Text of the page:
benefit some while others must pay. Today, the federal government seeks to control the salaries of those employed by private business, to change the provisions of private of contracts, to nationalize banks, insurers and auto manufacturers, and to dictate to every person in the land what his or her medical choices will be. Forcing property from employers to provide healthcare, legislating what individuals are and are not entitled to, and using the labor of some so that others can receive money that they did not earn goes far beyond securing natural rights and the enumerated powers. The role of our American government has been blurred, bent, and breached. Adherence to the specific powers and the fundamental American ideal that our government is based on the theory of natural rights expressed ever so simply as the right to life, liberty and the pursuit of happiness and that no government can deny these rights; the rights endowed to us by our creator must be restored. To be sure, the People created the federal government to be their agent for certain enumerated purposes only. The Constitutional ratifying structure was created so it would be clear that it was the People, and not the States, that were doing the ratifying. The Tenth Amendment defines the total scope of federal power as being that which has been delegated by the people to the federal government, and also that which is absolutely necessary to advancing those powers specifically enumerated in the Constitution of the United States. The rest is to be handled by the state governments, or locally, by the people themselves. The Constitution does not include a congressional power to override state laws. It does not give the judicial branch unlimited jurisdiction over all matters. It does not provide Congress with the power to legislate over everything. This is verified by the simple fact that attempts to make these principles part of the Constitution were soundly rejected by its signers. With this in mind, any federal attempt to legislate beyond the Constitutional limits of Congress' authority is a usurpation of state sovereignty - and unconstitutional. Governments and political leaders are best held accountable to the will of the people when government is local. The people of a state know what is best for them; authorities, potentially thousands of miles away, governing their lives is opposed to the very notion of freedom. We invite your state to join with us to form a joint working group between the states to enumerate the abuses of authority by the federal government and to seek repeal of the assumption of powers and the imposed mandates.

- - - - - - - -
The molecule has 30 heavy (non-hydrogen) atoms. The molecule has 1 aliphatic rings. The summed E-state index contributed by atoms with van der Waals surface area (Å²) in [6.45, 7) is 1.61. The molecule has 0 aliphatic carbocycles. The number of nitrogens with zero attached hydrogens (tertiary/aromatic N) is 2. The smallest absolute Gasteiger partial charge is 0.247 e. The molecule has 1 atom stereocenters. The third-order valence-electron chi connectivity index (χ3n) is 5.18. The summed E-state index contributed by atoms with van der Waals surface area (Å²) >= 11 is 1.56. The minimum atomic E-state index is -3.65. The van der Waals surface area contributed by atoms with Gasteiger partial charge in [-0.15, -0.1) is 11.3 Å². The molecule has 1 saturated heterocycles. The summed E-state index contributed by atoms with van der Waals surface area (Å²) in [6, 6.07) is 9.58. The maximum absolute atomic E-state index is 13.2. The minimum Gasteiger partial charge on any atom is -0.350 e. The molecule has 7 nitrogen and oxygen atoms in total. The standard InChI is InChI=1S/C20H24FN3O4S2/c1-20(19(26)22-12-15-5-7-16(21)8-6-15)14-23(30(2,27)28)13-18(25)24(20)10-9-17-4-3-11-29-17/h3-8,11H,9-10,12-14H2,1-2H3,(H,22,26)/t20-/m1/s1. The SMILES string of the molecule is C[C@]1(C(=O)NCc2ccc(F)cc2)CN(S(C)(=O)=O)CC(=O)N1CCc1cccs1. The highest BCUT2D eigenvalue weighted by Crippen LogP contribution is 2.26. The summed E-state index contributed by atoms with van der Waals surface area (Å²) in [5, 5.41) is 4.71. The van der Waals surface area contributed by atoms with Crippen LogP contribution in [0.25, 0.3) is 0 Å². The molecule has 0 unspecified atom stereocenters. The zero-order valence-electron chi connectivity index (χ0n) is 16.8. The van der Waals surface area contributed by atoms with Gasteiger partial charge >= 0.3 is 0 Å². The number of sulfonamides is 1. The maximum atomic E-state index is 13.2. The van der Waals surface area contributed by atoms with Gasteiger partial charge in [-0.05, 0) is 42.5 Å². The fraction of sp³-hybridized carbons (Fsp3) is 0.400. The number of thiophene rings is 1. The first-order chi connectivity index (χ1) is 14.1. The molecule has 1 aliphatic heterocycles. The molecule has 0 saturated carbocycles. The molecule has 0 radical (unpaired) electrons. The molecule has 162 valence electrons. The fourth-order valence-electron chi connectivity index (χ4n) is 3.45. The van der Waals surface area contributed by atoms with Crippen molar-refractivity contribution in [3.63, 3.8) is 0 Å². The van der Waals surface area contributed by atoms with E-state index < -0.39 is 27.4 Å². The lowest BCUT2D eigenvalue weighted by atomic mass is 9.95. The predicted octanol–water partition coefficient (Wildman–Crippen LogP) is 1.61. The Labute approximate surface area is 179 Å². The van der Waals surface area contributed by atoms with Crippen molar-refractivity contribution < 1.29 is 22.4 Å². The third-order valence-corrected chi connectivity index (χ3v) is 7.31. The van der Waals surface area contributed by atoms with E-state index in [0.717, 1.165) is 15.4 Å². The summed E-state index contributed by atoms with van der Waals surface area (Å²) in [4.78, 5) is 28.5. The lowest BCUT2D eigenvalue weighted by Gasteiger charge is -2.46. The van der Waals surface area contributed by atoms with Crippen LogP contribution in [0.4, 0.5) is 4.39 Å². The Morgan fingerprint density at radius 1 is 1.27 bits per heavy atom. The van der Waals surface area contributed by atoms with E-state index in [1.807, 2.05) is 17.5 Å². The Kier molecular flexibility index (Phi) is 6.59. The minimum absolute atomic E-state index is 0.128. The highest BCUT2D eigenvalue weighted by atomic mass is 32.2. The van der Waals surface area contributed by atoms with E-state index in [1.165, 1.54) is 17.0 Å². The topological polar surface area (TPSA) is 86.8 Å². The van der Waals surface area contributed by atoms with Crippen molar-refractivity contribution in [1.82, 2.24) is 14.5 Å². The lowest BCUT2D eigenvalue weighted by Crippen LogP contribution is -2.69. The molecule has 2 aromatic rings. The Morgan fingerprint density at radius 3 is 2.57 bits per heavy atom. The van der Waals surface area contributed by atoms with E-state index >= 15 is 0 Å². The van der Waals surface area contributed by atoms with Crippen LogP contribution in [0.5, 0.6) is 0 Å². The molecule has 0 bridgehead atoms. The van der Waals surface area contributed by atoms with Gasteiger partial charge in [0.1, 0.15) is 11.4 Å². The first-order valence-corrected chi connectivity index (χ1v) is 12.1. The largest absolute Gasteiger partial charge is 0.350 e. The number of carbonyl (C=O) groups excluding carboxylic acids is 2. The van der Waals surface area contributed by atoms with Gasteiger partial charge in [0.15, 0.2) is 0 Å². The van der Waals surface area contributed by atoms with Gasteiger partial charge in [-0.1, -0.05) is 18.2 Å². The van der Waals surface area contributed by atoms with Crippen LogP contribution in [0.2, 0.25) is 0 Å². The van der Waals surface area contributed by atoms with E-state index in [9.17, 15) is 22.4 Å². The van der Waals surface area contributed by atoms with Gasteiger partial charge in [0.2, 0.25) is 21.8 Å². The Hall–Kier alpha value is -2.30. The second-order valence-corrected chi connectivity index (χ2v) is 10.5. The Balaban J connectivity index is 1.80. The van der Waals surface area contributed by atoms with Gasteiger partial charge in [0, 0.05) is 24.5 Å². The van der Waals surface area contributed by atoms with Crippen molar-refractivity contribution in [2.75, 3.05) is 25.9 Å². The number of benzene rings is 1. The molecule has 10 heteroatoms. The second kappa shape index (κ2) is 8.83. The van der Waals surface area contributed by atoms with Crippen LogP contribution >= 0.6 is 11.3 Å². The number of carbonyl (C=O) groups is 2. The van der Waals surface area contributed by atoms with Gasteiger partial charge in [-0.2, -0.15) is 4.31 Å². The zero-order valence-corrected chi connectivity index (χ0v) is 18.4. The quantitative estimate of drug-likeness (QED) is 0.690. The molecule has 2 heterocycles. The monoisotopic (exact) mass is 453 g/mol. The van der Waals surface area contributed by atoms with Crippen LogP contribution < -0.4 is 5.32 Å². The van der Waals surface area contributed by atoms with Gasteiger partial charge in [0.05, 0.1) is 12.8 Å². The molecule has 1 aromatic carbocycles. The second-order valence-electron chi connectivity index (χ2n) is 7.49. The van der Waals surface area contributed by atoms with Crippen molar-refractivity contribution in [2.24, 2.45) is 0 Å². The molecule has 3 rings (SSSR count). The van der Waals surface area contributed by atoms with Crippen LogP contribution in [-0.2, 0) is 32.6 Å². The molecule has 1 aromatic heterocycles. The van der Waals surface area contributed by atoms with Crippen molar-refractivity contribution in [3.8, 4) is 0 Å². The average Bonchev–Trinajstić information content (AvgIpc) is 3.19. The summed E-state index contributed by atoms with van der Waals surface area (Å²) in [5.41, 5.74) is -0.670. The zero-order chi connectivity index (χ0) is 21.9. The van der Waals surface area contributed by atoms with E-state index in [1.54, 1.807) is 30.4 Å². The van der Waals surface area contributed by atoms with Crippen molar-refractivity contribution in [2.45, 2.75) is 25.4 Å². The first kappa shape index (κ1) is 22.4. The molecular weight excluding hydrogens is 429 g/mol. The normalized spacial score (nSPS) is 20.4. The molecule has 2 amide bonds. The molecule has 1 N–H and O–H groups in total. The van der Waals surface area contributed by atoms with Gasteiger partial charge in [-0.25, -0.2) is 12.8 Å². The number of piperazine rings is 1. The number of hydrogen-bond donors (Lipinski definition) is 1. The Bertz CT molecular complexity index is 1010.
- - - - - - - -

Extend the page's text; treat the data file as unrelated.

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st0ck23
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November 10, 2009
Think of “AIDS” the immune system starts killing itself; by killing other cells tissue etc. Now imagine TEXAS deporting / death camping people who vote DEMOCRAT and many with lots of guns and ammo who disagree with the other majorities voting DEMOCRAT. GOD will destroy all and all will be perished in hell. Not just this if this is to happen. States claiming Sovereignty will create a civil war. I am not going to support the idea of TEXAS claiming Sovereignty. It will start a civil war and I do not wish to in fight one; no way. I’m too smart for it. Not only what I stated could happened but what if RUSSIA and the National Socialist Movements or other orthodox devil worshiper people took of TEXAS after it claimed its Sovereignty from the USA. I do not own any guns so I would not be very fit gun weapon wise to defend against such an extreme Communists Revolution.